• Daily Grateful: Happy Mother’s Day!

    May 10, 2014 This Mother’s Day, we celebrate the one who brought us into being on the planet. So, this Mother’s Day, why not show some gratitude to Mother Earth? 🙂 Yours in Mental Hygiene, “> The Ancient Brain and Modern Mindfulness  

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  • Daily Grateful: Smile at Cat Ping Pong

    April 1, 2014 Smiling No, it’s not April Fools, it’s just a silly cat video intended to make you smile. It’s really one of the better things that the Interwebs does, don’t you think?? 🙂 [grat-i-tood, -tyood] noun, the quality or feeling of being grateful or thankful. In an article entitled In Praise of Gratitude,according to the Harvard Medical School, Gratitude is a thankful appreciation for what an individual receives, whether tangible or intangible. With gratitude, people acknowledge the goodness in their lives. In the process, people usually recognize that the source of that goodness lies at least partially outside themselves.

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  • Daily Grateful: An Artistic Helping Hand

    March 3, 2014 Yours in Mental Hygiene, The Ancient Brain and Modern Mindfulness  

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  • Daily Grateful: Winter Birds in Vermont

    February 7, 2014 The Daily Grateful is one way to “take in the good,” which is helps rewire yourself, especially if your brain has a negative bias. It helps to experience moments of beauty and really dwell in, or “internalize them,” many times throughout the day. It doesn’t have to be a major event, it just has to a moment or series of moments that make you feel good or simply put a smile on your face. Take the time to embrace the many joys that are available to you; really dwell in those moments, and your brain’s neural wiring will reward you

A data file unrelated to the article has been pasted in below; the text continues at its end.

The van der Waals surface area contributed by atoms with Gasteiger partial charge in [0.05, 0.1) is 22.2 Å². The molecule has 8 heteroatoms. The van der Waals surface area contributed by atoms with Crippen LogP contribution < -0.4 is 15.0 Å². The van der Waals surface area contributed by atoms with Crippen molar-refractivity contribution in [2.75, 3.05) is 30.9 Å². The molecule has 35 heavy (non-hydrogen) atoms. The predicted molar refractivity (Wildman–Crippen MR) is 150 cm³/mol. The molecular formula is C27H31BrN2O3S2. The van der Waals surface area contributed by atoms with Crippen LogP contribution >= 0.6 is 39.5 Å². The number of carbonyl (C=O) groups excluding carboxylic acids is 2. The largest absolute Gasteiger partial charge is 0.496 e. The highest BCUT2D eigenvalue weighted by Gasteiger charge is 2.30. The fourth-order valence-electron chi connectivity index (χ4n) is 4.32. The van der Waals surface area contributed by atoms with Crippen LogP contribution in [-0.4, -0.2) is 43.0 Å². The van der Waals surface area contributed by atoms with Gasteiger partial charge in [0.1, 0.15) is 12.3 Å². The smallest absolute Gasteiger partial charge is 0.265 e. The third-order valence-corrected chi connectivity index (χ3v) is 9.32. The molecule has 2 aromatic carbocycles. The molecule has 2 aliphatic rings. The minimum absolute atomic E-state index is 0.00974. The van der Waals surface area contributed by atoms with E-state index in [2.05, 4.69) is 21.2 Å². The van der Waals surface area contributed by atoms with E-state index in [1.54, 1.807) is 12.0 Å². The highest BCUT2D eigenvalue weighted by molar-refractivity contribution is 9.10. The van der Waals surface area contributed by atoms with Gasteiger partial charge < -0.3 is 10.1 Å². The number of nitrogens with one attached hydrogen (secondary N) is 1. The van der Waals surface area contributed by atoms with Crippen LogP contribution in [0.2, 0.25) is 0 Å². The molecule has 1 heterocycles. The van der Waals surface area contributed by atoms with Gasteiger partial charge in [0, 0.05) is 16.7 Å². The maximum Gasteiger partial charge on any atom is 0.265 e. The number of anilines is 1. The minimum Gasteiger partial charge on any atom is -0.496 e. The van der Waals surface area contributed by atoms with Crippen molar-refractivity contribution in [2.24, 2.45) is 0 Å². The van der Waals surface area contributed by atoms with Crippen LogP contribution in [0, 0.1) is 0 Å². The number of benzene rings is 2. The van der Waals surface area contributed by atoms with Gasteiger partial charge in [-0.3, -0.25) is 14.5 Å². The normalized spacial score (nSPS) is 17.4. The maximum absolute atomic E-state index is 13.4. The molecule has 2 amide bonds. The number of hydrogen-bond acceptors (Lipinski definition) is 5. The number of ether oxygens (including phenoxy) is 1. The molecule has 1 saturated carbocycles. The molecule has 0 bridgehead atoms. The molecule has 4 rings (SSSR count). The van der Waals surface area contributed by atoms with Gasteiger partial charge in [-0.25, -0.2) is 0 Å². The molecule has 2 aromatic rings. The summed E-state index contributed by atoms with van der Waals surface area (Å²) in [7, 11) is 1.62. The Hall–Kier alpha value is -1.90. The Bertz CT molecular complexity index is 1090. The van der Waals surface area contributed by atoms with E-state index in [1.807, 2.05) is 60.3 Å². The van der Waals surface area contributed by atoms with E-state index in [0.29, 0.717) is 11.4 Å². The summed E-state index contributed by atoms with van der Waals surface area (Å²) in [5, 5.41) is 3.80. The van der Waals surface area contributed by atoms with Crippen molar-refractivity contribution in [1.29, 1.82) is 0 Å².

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  • What is mindfulness again, anyway?

    Of all the things I realized that I’ve never posted, mindfulness is, surprisingly, at the top of the list. Odd. Well, it’s odd for a blog that’s called The Ancient Brain and Modern Mindfulness. So, in an effort to address that void and provide some clarity on the subject from my point of view, I’ve included some brief descriptions and definitions from my brain to yours, below. Being in the Moment: Children are, Adults, not so much. The truth of the matter is that we are comprised of actions and behaviors that become largely ingrained in our brains as “habits.” As

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  • Practice does not Make Perfect…

    …but it certainly helps! Imperfection. It’s what enabled the universe as we know it to come to be in the first place. It’s a commonly held belief among astrophysicists and cosmologists that if the Big Bang’s energy had been completely uniform, we would not exist. The imperfections in the heat and dispersal of energy from the birth of our universe actually enabled gravity to take hold and enabled gasses to coalesce into denser and denser matter, enabling gravity to take hold and create stars and planets. All due to the slightest of imperfections. Imperfection, one could therefore say, is the

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  • Daily Grateful – Lion Whisperer

    January 10, 2014 “The interactions have always been boisterous. I’ve learned to de-tune my reactions. No two lions are the same. Lions have dwindled to ridiculous numbers; I’m trying to raise awareness. We will not be seen lions in 20 years if we follow along the same path.” ~ Kevin Richardson Lion Whisperer with lions (and hyenas) in the wilds of southern Africa. Um, wow? If a man can insinuate himself into a pride of lions without being torn to shreds, what ELSE is possible?

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  • Daily Grateful: What Love Looks Like

    January 9, 2014 Lovely, wonderful, smile-inducing story of love. 🙂